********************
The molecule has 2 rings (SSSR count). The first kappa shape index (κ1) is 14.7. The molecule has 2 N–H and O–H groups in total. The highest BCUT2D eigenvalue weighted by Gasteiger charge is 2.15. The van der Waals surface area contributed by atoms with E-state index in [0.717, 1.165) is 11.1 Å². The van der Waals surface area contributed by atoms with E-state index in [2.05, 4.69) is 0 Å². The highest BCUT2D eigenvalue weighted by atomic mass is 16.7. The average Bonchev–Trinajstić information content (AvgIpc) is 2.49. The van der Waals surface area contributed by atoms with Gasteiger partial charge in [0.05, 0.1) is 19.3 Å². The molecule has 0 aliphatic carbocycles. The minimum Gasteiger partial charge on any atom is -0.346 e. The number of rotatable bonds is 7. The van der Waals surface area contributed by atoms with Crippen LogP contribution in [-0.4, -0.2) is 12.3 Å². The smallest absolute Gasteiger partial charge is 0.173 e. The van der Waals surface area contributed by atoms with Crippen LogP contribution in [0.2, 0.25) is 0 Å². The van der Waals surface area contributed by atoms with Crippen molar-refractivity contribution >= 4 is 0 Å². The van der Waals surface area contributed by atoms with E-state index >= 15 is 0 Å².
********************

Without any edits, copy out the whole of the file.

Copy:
The molecule has 2 rings (SSSR count). The first kappa shape index (κ1) is 14.7. The molecule has 2 N–H and O–H groups in total. The highest BCUT2D eigenvalue weighted by Gasteiger charge is 2.15. The van der Waals surface area contributed by atoms with E-state index in [0.717, 1.165) is 11.1 Å². The van der Waals surface area contributed by atoms with E-state index in [2.05, 4.69) is 0 Å². The highest BCUT2D eigenvalue weighted by atomic mass is 16.7. The average Bonchev–Trinajstić information content (AvgIpc) is 2.49. The van der Waals surface area contributed by atoms with Gasteiger partial charge in [0.05, 0.1) is 19.3 Å². The molecule has 0 aliphatic carbocycles. The minimum Gasteiger partial charge on any atom is -0.346 e. The number of rotatable bonds is 7. The van der Waals surface area contributed by atoms with Crippen LogP contribution in [-0.4, -0.2) is 12.3 Å². The smallest absolute Gasteiger partial charge is 0.173 e. The van der Waals surface area contributed by atoms with Crippen LogP contribution in [0.2, 0.25) is 0 Å². The van der Waals surface area contributed by atoms with Crippen molar-refractivity contribution >= 4 is 0 Å². The van der Waals surface area contributed by atoms with E-state index >= 15 is 0 Å².